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Past research presents complex developmental processes exclusively experienced by biracial individuals in relation to their identity and self-perception. Therefore this proposed study investigates the relationship between racial identification type and body dissatisfaction among young biracial Japanese White-American women. In Experiment 1, post-categorization of biracial individuals into distinct racial identification types including WD (White Dominant), JD (Japanese Dominant), and WJI (White-Japanese Integrated), between-group differences in ideal body preferences were examined. In Experiment 2, all participants were asked to complete a 6-minute writing task about one of their parent’s racial heritage that corresponded to their priming condition prior to the reporting of their ideal body preferences. In study 3 all participants were asked to report their ideal body preferences, self-ratings, and body dissatisfaction. The first hypothesis was that there would be between-group differences in ideal body preference among the WD, JD, and WJI groups. Secondly, I hypothesized that WJI individuals would report ideal body preferences corresponding to their priming conditions due to their flexible racial identification, while WD and JD participants would show insignificant differences from preferences reported in Experiment 1. Finally, I hypothesized that body dissatisfaction levels would be contingent on the level of discrepancy between self and ideal body ratings for WD and JD individuals while WJI individuals would exhibit generally higher body dissatisfaction. Results supported all three hypotheses. Between-group differences were observed in ideal body preferences, a priming effect was observed exclusively for WJI individuals, and WJI individuals showed overall high body dissatisfaction independent of discrepancy between self and ideal body ratings which was not the case for WD and JD participants.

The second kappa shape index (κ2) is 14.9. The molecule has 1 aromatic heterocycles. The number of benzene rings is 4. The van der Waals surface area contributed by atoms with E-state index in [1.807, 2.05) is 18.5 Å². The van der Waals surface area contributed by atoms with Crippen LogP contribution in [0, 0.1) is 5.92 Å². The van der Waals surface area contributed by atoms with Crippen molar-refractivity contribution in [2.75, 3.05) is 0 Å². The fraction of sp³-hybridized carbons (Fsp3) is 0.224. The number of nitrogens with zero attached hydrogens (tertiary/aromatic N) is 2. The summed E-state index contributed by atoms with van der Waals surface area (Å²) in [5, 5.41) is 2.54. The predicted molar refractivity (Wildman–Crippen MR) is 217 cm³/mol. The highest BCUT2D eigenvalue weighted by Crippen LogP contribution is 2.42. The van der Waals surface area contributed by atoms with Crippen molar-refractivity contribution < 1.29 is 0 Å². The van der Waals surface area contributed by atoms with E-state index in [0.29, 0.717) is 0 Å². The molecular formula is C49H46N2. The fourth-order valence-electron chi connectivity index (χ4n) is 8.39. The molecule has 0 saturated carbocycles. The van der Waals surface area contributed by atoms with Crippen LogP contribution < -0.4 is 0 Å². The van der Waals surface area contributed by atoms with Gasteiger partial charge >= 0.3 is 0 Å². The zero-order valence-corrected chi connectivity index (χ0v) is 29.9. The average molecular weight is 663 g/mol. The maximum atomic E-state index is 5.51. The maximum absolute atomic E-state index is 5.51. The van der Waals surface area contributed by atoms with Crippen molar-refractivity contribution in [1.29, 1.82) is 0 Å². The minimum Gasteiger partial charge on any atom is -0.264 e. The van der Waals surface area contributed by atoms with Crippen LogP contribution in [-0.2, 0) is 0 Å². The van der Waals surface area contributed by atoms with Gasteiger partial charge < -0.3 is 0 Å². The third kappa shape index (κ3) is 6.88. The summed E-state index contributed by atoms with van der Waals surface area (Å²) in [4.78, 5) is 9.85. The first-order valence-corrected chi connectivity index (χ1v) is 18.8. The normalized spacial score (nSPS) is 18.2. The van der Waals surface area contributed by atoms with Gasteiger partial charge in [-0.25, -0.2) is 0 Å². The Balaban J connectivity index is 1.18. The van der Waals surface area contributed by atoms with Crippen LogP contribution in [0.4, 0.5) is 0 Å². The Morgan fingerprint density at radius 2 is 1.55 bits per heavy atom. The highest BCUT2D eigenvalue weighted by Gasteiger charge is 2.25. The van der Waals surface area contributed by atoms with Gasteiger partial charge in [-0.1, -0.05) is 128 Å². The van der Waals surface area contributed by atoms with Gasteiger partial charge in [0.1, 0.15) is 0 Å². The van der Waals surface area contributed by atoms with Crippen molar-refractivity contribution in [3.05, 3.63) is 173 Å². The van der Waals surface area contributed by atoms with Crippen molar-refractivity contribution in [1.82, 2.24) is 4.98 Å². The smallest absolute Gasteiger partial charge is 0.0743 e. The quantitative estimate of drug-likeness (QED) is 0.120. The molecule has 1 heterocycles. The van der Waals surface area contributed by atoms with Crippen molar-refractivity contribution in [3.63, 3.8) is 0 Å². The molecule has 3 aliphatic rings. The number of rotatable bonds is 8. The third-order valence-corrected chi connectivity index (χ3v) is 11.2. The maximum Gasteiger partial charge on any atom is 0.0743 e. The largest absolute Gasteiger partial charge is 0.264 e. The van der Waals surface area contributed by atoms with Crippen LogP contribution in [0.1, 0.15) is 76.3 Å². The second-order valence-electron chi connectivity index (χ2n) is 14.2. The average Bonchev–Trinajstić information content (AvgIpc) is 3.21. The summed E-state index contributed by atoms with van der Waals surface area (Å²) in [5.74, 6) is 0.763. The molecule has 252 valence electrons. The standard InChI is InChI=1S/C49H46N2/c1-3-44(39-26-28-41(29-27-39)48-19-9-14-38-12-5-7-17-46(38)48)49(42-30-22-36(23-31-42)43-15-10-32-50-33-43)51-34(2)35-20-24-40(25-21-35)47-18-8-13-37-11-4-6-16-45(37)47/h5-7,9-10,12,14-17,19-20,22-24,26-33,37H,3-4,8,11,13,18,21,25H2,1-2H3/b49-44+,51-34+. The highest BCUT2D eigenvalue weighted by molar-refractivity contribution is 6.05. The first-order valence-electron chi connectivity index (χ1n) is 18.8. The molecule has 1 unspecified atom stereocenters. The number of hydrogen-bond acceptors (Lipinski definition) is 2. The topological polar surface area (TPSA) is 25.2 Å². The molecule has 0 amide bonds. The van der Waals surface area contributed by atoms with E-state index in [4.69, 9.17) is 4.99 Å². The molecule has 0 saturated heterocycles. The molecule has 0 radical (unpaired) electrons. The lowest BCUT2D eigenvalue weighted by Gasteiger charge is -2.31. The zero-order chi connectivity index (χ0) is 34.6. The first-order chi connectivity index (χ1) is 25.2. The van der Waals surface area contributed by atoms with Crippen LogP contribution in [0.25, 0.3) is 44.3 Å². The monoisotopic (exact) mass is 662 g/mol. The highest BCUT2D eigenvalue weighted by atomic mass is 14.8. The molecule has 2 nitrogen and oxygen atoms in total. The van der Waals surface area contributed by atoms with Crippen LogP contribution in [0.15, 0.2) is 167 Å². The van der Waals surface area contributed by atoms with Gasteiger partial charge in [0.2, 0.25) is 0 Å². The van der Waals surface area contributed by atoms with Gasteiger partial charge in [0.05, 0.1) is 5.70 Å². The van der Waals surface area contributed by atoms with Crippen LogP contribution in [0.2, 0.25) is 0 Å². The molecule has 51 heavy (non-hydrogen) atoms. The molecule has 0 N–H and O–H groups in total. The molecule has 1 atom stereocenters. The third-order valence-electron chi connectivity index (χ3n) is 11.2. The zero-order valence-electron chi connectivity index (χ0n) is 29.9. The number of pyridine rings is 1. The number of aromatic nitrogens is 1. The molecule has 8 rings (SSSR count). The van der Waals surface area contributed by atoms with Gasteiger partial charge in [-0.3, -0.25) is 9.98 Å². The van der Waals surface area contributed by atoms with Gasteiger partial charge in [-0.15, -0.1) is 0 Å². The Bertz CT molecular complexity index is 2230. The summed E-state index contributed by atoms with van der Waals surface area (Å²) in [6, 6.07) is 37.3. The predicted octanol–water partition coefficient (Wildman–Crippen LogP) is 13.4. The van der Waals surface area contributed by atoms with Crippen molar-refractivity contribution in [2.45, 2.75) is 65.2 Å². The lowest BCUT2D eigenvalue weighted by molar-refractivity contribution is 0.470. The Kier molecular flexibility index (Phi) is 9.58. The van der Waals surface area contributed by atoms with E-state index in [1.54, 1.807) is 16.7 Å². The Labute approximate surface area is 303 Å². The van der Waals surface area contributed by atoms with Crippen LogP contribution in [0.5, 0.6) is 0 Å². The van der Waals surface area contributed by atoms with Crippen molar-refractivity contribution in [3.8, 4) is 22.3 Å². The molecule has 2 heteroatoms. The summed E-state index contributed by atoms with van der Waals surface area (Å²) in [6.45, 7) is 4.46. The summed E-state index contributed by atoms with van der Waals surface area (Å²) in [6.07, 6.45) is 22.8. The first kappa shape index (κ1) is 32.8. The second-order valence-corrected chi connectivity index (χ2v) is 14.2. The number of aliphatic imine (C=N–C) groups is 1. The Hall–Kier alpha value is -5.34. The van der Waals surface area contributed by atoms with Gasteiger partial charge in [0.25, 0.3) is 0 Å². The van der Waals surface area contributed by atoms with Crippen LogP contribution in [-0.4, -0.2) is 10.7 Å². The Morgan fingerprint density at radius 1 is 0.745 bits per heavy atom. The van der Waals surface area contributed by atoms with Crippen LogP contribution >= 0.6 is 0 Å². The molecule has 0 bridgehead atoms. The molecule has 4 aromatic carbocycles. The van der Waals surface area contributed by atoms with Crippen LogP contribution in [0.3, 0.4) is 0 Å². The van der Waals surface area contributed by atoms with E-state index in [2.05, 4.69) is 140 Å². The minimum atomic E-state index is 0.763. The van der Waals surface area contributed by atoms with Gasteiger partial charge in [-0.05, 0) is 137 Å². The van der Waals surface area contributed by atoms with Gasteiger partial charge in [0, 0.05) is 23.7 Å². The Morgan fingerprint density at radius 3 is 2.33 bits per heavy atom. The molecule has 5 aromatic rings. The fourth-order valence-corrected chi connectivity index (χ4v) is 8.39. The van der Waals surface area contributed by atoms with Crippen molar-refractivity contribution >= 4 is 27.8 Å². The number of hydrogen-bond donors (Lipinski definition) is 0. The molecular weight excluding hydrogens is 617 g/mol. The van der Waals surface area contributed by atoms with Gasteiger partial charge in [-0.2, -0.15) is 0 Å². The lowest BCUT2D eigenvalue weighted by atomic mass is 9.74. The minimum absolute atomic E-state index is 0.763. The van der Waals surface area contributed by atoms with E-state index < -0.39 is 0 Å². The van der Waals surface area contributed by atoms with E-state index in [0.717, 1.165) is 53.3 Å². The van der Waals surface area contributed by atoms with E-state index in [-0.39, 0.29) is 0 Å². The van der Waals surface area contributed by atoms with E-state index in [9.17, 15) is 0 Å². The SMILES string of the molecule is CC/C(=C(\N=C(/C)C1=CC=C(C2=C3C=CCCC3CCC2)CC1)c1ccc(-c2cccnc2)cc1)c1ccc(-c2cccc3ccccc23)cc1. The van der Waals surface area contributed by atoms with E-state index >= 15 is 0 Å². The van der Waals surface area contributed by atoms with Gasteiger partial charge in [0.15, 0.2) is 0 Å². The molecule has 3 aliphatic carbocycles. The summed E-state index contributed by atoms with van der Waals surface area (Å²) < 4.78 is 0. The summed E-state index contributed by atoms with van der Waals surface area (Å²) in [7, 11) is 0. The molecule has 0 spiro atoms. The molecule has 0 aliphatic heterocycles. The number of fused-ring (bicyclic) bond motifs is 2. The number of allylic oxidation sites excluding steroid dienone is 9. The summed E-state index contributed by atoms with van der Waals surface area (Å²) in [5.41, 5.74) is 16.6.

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Genung, Sara, "Investigating the Relationship Between Racial Identification Type and Body Dissatisfaction Among Biracial Japanese White-American Women" (2017). Senior Projects Spring 2017. 379.
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